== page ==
Angry about Anger: the Wood Element

Peeved. Irritated. Annoyed. Impatient. Frustrated. Resentful. Indignant. Enraged. Aghast. Livid. Furious. Is anger always a “bad” emotion? Chinese Five Element acupuncture sees anger as the emotional aspect of the Wood Element, encompassing both constructive and destructive power. Anger is part of our nature as human beings, rooted in instinct. Like all instinctive emotions, it exists for a reason.

Anger gets a bad rap in Western culture. It is a spectacular emotion with enormous destructive power. Fearing its power, we seek to control it with “anger management.” Paradoxically, it bursts forth in great abundance in our workplaces, families and nations. What we resist persists. We even get angry about our anger! In resisting anger, we overlook its constructive power.

Five Element theory gives us a holistic viewpoint that can guide us to a fuller understanding of anger. Rather than resisting anger, we can embrace it as part of human nature.

Anger: the Wood Element and Spring

In Five Element acupuncture theory, the Wood Element is associated with the season of Spring. If we consider the activities that life takes on in Spring, we can understand why the Chinese connect anger with the Wood Element.

Plant and animal life have vigorous, purposeful energy in Spring. Seeds burst forth from their pods and push up from under the earth. Trees bud, flower and leaf out. Insects emerge from cocoons. Lambs and calves are born. The movement of energy is upward, outward and bursting forth. Spring is a time of new beginnings and hope.

Anger, in its constructive power, is the emotional manifestation of this energetic movement. It is the force that breaks through obstacles. It is vigorous and noisy, assertive and impetuous. Its power can be intimidating, but yet vital to birth and growth. Anger has been called a “kind of violence proper to all beginnings.”

Anger: the Wood Element and Injustice

Western culture, rejecting anger, sees it as abusive.  Ironically, the one who is shouting in anger may be the victim not the abuser.  Anger is the emotion of injustice.  The spirit of the Wood Element evokes benevolence and concern for justice.

The Chinese word nu , which we translate as anger, has a more nuanced meaning than the English equivalent. We can see this by considering the form of the Chinese ideogram below:

Nu consists of three sub-components. In the upper left is the character for “woman” 女. In the upper right is a stylized pictograph of a raised hand 又. Together, these two components form the word for “female slave” 奴. The third component, beneath these two, is the character for “heart” 心. The three together signify “the feelings of a female slave under the hand of a master.”

The ideogram nu gives us the primal image of a disempowered, abused and victimized person.  A female slave is the lowest of beings on the social hierarchy.  Her anger is appropriate and just.

Nu shows us that anger is a coin with two sides. Suppressed anger is as much a part of the emotional spectrum as rage or fury.  A female slave is unlikely to express hostility openly.  More likely, her anger will come out as frustration and resentment.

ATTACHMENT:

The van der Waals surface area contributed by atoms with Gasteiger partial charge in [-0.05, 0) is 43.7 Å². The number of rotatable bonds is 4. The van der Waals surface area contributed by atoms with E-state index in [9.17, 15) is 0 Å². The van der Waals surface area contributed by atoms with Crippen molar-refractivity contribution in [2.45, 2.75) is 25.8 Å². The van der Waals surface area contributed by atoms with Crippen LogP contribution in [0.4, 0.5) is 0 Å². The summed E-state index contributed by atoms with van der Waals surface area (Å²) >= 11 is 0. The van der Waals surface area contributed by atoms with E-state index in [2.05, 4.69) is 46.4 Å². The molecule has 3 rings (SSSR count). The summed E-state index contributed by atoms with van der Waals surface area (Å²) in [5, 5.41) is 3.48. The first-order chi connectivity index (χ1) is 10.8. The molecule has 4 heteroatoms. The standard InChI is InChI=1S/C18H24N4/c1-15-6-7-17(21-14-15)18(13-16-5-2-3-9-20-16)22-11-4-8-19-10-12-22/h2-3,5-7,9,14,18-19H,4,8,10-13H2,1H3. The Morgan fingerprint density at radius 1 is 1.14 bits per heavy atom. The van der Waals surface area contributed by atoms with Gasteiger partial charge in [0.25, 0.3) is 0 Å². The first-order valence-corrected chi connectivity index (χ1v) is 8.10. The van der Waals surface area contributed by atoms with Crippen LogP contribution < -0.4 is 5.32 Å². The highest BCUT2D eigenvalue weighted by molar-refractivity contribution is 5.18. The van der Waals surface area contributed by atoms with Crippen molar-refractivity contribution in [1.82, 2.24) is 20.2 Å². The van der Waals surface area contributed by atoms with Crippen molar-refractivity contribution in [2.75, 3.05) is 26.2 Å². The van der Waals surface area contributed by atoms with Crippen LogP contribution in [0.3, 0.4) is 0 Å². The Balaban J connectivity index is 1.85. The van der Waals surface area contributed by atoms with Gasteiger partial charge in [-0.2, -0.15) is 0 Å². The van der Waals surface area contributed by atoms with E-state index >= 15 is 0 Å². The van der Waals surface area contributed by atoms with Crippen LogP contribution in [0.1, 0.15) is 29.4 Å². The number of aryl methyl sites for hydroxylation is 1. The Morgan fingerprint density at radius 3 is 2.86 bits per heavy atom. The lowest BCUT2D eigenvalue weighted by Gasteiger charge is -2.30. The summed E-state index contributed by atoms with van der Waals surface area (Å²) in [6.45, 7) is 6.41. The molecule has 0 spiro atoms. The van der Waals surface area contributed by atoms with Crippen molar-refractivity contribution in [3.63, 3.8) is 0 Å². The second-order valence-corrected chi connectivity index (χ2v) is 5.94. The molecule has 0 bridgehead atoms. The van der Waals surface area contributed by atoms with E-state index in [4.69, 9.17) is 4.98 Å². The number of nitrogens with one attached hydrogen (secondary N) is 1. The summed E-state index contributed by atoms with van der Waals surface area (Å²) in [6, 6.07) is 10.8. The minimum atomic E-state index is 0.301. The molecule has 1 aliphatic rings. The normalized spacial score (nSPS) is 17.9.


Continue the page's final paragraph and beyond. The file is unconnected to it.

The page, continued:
Moreover, nu illustrates the connection of anger with benevolence and injustice.  Human trafficking and slavery continues in the world to this day. Think of the many vulnerable girls who are sold into the sex trade. It stimulates not only our benevolent compassion, but also our anger against injustice.

Anger: the Wood Element in and out of Balance

A healthy Wood Element gives us the ability to express anger through effective personal qualities of assertiveness, planning, judgement, and direction. This is the energy of the warrior, the competitive athlete and the successful entrepreneur. Forceful and exuberant, yet clear and purposeful.

If Wood is damaged, anger may appear inappropriately. On the one hand, anger may spill out of control.  SunZi’s Art of War (a 5th century BCE manual on strategy) describes excessive anger:

“Try to anger the enemy army’s general in order to scatter his mind. Then he will be unable to see the situation clearly, and will conceive erratic plans and his army will be defeated.”

On the other hand, anger may be completely lacking when needed. The person appears apathetic, defeated and hopeless. Resigned and depressed, she seems incapable of rousing anger in any situation.

Wood energy gives us the spurt of life we need to be born into the world. New life must be nourished in order to grow.  Five Element acupuncture treatment can help nourish the Wood Element and restore balance to body, mind and spirit.   Accessing our inner resources, we can balance anger and express ourselves purposefully in the world.

Inner Works Acupuncture is a Five Element acupuncture clinic in Portland, Oregon. Contact us today at 503-227-2127 to schedule an appointment.

References:

Claude Larre and Elisabeth Rochat de la Vallée, The Seven Emotions, Monkey Press, 1996.